Do parents push kids too hard in sports? 

Is it necessary in this highly competitive world?

My soon-to-be 5th grader plays football, and as the season gets underway again this year, I find myself fighting the urge to give him the extra nudge he sometimes needs to stay focused.

After all, boys will be boys, and that sometimes includes a bit of screwing around when the coach is talking. While that sort of behavior is often rewarded with an extra helping of pushups or bear crawls, I try and impress upon him the importance of being the one that the coach turns to when they need a responsible player who pays attention during practice.

Are Youth Sports Too Competitive?

Even in youth football, winning is important, (Don’t get me started on a rant about uncompetitive sports, a practice which should be abolished post haste.) Coaches will play the kids who want to win, and act like it during practice.

Obviously, while they may not always love football’s grueling practice sessions in the broiling August sun, they do love to play in the games. At this age however,  the fact that games are the fun reward for their hard work all week sometimes gets lost.

When he started playing last year, the competitive nature, even at this level, surprised me. The organization he plays for does an excellent job of balancing the teaching / mentoring aspects of the game, with instilling the discipline and respect required to both field a winning team and develop  skilled, motivated kids that are having a great time. It’s a tough tightrope to walk at times.

How Early is Too Early to Push?

With all that being said, many kids even at this age, already have aspirations of playing at a higher level. That’s really nothing new, but the rewards it brings, society’s view of elite athletes, and what it takes to become one, certainly is.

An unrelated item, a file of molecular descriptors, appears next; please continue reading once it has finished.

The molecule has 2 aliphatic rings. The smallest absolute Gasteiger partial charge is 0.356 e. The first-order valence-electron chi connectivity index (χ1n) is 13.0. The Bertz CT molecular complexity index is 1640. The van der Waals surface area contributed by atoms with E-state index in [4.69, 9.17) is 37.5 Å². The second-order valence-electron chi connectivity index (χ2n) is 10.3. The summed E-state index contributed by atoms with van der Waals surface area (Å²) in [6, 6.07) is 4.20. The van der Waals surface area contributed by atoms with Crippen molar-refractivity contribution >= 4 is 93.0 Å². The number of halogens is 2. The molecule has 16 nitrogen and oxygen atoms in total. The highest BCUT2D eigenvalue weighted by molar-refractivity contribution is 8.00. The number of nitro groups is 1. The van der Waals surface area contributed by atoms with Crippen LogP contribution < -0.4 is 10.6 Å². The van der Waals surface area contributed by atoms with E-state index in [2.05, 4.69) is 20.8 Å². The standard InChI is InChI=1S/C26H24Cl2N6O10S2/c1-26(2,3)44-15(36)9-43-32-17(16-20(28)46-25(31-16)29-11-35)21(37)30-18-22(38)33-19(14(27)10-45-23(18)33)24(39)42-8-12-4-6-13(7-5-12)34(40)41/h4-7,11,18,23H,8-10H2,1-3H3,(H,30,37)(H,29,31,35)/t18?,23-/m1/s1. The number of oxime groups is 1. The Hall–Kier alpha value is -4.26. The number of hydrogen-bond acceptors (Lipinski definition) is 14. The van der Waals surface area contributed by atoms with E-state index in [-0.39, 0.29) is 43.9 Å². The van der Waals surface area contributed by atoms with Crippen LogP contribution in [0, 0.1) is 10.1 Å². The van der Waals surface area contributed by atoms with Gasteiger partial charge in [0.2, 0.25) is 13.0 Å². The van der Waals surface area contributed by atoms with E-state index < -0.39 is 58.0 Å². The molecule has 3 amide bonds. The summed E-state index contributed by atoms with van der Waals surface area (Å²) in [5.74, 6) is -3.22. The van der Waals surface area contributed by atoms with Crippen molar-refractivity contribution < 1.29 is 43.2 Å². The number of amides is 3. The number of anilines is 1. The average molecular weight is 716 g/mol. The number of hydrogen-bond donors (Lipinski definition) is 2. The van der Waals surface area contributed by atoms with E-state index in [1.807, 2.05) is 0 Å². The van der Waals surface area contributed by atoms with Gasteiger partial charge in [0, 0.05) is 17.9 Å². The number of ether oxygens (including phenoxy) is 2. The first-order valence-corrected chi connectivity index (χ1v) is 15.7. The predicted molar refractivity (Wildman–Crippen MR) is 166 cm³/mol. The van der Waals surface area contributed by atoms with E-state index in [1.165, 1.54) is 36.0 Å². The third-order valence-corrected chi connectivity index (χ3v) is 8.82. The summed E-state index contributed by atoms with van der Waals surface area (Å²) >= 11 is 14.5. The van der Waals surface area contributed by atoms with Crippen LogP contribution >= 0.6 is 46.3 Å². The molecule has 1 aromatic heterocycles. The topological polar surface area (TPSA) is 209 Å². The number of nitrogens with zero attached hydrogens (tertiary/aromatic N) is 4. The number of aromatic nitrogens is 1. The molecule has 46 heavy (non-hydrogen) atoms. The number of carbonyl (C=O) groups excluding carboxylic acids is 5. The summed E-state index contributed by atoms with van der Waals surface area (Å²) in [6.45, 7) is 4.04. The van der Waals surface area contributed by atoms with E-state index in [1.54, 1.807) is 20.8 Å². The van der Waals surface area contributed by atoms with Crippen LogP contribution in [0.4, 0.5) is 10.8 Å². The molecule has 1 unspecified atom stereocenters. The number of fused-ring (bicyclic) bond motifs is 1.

While kids in the ’70’s no doubt fantasized about being the next Stabler, Swann, or Staubach, becoming them didn’t take the intense preparation that it requires now. Kids are being coached up to a very high level, even in youth football.

Talent is developed from an early age, and young kids constantly see their sports idols on video games, TV, and YouTube. They hear them on Mike and Mike and read their Tweets. They want to emulate these athletes, and some are willing to do what it takes to get there, even starting in elementary school. Does that mean the parents should help them along with an extra push?

As 16 year old Olympic darling Gabby Douglas walked off with her hard fought gold medal in  the women’s all around gymnastics event the other night, few questioned the fact that she didn’t start putting in the effort it takes to become a champion just last year. No, she started a decade ago, practicing hard while other little girls were watching Sponge Bob or playing with their Barbies.

Why then do we view such things differently for team sports such as football and basketball, when the rewards are potentially far greater? If a child wants to become the next RG-III, or LeBron, should they not be encouraged and given that little bit of focus enhancement when it’s necessary?

Is The Sports Dream Realistic, Ever?

While my son may never become an NFL quarterback likes he dreams of now, should I not give him a nudge once in a while to keep him on that path? Sure, the odds are stacked against him. Even if he does have the talent, plenty of players with the requsite talent and desire have been derailed by injury, or economic circumstances.